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This is a wonderful collection filled with great themes that evoke many memories, presented extremely well with consistently very good sound quality and informative sleeve notes. Go buy it NOW……..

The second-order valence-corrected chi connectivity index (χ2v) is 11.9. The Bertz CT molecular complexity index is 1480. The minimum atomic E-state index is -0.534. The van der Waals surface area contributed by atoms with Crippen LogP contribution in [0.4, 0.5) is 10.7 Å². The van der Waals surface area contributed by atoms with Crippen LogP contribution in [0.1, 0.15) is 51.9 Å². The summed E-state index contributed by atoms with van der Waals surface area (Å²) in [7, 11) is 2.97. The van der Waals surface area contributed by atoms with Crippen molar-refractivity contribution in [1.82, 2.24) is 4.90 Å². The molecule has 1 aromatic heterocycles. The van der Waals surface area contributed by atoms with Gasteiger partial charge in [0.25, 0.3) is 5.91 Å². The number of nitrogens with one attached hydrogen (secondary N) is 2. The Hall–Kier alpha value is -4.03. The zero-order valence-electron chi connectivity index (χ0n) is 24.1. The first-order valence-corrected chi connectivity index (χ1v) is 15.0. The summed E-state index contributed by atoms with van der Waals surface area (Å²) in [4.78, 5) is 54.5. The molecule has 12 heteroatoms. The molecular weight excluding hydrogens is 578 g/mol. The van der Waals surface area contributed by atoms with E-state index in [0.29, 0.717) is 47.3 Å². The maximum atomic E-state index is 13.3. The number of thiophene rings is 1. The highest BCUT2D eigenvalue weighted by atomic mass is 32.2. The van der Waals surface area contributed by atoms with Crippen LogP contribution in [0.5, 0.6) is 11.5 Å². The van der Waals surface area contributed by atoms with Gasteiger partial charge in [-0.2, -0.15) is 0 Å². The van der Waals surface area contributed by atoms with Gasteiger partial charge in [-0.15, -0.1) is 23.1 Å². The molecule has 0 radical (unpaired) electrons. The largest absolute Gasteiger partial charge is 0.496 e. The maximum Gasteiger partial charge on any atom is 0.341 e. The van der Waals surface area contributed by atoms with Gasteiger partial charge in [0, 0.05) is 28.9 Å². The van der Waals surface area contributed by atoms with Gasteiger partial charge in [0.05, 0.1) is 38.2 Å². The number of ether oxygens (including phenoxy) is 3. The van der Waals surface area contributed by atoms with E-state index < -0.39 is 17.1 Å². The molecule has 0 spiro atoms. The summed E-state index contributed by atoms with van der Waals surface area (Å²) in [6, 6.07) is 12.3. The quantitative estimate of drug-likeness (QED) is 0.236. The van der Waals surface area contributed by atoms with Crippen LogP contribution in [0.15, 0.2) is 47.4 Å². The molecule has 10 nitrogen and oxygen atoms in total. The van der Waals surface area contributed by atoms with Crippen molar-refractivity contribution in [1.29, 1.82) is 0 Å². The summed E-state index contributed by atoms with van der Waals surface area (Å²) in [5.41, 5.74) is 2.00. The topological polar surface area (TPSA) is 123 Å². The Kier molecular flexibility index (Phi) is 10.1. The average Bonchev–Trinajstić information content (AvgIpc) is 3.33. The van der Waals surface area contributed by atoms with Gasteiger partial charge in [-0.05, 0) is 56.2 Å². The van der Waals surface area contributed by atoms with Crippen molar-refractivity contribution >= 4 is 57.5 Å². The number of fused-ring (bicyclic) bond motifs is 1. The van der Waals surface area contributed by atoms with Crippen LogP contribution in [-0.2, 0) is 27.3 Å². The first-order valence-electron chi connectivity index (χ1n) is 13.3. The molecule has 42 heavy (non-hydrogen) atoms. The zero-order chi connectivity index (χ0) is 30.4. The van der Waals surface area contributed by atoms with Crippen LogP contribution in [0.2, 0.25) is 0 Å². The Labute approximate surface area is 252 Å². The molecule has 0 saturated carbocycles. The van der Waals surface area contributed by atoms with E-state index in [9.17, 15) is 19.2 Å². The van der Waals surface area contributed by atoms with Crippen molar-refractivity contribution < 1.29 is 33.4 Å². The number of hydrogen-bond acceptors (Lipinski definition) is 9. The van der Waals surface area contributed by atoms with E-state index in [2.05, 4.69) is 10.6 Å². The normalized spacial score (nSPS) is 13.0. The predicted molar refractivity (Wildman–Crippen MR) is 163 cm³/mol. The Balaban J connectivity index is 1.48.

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Albert Elms was a composer and musical director that was particularly active in the 1950,s and also worked steadily through the decade of the 1960,s scoring television shows and motion pictures. Elms was also a well known composer of military music. He was born in Newington Kent in the United Kingdom in 1920. He had always showed a keen interest n music and in 1934 he joined the Royal Marines Band, taking to sea in 1937, after three years of active service and taking part in the evacuation of refugees during the Spanish Civil war Elms returned to dry land but the second world war interrupted his plans to involve himself more in music and he spent much of the next six years serving on cruisers such as AJAX, and ARETHUSA, it was whilst on ARUTHUSA that he took part in the Norway evacuations in the April of 1940 and a year on also took part in the shelling of Vichy French ships which were in Algeria, the action was ordered by Winston Churchill to stop the ships falling into the hands of the Nazis.